U weet het wellicht nog: baron de Coubertin, de “vader” van de Olympische Spelen, was geen voorstander van vrouwensport. Niet dat vrouwen niet welkom waren op de Spelen, maar toch met mondjesmaat (in 1900 golf and tennis, 1904 archery, 1908 figure skating and tennis en in 1912 swimming). Maar de atletiek bleef dus in de kou staan…
In 1919 Alice Milliat started discussions with the International Olympic Committee (IOC) and the IAAF (International Amateur Athletic Federation) to also include women’s track and field athletics events in the 1924 Olympic Games. On refusal Milliat organised a first competition in 1921 called the Women’s Olympiad in Monte Carlo; further editions were held in 1922 and 1923. In 1924 the 1924 Women’s Olympiad was held at Stamford Bridge in London.
On 31 October 1921, Milliat then formed La Fédération Sportive Féminine Internationale (FSFI) with the purpose to oversight international women’s sporting events and the inclusion of women’s events in the Olympics. The Women’s World Games were the first international women’s sports events in track and field. The games were held four times starting in Paris 1922 and ending in 1934 in London. A continental version of the women’s games was hosted in 1931 in Florence and was known as the Olimpiadi della Grazia (Olympics of Grace).
The IOC objected to the FSFI using the word “Olympic” in the title of its events. After negotiations the IOC and the IAAF therefore agreed to include 10 athletic events in the 1928 Olympic Games and in exchange Milliat altered the title to “Women’s World Games”. They finally included only 5 events (100 meters, 800 meters, 4 x 100 meters, high jump and discus) and only as an experiment.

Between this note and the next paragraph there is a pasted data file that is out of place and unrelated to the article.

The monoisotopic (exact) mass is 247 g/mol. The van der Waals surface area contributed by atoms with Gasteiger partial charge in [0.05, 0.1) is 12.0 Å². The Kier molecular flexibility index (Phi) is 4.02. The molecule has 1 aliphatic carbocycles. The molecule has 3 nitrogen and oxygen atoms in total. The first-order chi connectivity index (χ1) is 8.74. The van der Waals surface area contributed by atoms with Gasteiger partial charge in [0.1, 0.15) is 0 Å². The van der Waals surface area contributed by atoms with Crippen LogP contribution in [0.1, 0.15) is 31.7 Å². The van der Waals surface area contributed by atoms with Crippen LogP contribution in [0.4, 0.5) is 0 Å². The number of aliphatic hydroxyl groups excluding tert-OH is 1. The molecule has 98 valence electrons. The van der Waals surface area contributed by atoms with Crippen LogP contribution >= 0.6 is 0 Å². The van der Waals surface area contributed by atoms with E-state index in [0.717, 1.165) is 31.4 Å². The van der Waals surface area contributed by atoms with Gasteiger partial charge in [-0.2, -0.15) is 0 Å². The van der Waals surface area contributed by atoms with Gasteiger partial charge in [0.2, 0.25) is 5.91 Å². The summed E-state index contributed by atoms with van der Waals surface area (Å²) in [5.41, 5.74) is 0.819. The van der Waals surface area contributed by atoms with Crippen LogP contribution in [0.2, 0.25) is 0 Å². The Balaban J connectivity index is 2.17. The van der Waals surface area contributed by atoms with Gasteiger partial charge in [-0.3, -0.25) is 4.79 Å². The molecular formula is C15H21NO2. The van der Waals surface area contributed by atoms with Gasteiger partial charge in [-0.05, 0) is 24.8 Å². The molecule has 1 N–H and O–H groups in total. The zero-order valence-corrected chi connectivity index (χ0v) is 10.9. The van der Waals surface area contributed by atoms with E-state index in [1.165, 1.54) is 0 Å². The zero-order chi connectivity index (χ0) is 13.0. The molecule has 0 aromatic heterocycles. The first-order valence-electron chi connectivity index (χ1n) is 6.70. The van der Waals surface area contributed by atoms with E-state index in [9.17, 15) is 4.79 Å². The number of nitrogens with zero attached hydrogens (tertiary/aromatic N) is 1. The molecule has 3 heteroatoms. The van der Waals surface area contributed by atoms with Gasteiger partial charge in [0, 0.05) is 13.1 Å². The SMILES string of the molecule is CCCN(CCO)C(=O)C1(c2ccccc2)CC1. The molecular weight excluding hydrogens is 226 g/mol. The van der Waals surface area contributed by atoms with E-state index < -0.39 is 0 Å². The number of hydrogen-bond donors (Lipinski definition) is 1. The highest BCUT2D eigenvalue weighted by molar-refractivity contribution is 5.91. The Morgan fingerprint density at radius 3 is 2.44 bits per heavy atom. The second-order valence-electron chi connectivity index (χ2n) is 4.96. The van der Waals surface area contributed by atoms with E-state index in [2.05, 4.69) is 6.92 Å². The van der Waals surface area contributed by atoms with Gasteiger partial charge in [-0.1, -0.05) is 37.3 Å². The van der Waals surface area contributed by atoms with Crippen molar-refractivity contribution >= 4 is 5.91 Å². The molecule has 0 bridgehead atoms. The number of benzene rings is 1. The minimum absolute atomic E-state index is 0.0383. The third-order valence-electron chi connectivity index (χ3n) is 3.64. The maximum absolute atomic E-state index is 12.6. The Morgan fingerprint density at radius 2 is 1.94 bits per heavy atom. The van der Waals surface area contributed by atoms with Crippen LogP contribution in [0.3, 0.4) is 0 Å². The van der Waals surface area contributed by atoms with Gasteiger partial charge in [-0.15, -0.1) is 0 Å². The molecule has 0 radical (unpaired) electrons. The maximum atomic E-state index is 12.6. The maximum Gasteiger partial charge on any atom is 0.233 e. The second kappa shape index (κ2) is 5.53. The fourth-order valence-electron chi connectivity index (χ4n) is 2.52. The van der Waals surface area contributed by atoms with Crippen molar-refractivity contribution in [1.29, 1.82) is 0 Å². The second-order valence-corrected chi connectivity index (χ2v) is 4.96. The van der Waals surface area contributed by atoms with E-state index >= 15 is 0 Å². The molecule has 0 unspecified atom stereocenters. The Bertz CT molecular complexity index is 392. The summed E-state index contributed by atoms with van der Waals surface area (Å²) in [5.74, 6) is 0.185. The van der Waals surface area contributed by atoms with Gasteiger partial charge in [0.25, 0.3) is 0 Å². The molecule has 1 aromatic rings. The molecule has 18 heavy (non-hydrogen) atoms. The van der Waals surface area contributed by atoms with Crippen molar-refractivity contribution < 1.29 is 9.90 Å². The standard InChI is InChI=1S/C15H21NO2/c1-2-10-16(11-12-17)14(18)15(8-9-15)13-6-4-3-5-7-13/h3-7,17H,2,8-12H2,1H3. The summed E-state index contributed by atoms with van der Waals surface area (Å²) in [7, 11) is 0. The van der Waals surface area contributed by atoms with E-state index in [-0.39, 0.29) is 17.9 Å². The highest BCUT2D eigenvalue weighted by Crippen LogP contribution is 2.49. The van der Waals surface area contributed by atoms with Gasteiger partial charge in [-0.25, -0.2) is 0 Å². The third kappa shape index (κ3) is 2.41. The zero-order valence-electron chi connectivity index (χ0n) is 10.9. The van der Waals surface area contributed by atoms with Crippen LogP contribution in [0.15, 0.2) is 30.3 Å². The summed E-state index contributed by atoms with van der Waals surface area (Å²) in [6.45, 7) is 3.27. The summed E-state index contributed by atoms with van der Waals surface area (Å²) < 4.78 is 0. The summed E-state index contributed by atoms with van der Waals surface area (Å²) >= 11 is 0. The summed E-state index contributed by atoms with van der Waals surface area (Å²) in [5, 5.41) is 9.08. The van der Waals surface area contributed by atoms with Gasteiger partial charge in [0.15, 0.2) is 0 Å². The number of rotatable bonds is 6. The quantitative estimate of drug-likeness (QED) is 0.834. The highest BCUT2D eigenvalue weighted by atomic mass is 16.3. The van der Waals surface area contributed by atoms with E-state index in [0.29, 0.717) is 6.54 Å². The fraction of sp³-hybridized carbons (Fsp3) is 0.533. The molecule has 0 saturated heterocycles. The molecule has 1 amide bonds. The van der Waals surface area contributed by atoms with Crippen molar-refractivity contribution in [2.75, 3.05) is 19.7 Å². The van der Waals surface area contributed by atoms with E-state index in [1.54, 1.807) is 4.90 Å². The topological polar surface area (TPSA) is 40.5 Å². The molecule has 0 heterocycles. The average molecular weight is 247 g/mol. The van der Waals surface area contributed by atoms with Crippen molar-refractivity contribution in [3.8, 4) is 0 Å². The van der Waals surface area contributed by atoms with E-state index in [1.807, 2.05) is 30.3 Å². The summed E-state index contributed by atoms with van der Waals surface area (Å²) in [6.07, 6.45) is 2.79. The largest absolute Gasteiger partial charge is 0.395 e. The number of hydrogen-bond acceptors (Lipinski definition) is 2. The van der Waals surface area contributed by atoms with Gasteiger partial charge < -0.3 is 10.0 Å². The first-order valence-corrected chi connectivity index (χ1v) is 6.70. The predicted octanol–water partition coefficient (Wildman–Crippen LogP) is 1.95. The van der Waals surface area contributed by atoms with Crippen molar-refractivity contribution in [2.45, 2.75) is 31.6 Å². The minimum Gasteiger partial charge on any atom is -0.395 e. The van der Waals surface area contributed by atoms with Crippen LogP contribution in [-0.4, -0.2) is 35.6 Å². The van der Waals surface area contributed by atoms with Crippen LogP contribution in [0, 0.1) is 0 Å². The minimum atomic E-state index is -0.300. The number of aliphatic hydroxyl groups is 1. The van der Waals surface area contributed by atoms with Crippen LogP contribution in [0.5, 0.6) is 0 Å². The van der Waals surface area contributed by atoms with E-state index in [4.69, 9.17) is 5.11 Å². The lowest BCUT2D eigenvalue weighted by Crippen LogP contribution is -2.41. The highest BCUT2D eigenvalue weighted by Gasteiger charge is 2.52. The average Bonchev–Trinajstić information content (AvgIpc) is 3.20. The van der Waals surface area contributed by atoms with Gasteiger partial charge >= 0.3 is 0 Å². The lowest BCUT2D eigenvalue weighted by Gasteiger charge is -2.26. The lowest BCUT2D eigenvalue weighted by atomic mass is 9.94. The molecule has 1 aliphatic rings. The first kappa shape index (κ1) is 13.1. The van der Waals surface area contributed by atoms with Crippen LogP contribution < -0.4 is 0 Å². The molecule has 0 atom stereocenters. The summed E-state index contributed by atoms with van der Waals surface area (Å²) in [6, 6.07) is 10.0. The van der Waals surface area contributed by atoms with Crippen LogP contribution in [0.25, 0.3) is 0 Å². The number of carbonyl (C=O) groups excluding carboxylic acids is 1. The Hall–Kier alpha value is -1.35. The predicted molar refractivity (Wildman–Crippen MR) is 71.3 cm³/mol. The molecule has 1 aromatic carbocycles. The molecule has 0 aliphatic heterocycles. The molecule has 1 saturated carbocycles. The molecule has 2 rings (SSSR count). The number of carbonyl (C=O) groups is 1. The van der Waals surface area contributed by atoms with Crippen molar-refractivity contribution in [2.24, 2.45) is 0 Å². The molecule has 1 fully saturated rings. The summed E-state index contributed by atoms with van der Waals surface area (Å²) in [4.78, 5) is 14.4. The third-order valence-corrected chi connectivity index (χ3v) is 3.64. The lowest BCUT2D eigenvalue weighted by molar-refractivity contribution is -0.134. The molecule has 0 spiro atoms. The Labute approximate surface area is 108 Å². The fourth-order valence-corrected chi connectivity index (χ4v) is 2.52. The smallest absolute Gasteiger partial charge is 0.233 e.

The FSFI did not find this satisfactory and organised the third Women’s World Games in Prague in 1930 and the fourth games in London in 1934.
Following some protracted arguments between the FSFI on the one hand and the IOC and IAAF on the other, the FSFI and an IAAF commission agreed that the IAAF should take control of all international women’s athletic events in return for the IAAF recognising all FSFI records, a complete programme of women’s Olympic events, and the IAAF holding the fifth Women’s World Games in Vienna in 1938. In the event, while the 1936 IAAF Congress agreed to recognise FSFI records, it otherwise only agreed to proposing a somewhat expanded programme of Olympic events to the IOC (the IOC refused) and holding a programme of women’s events in the 1938 European Athletics Championships in place of the Women’s World Games. The FSFI ceased operations in 1938 without ever accepting or rejecting the IAAF’s decisions. (Wikipedia)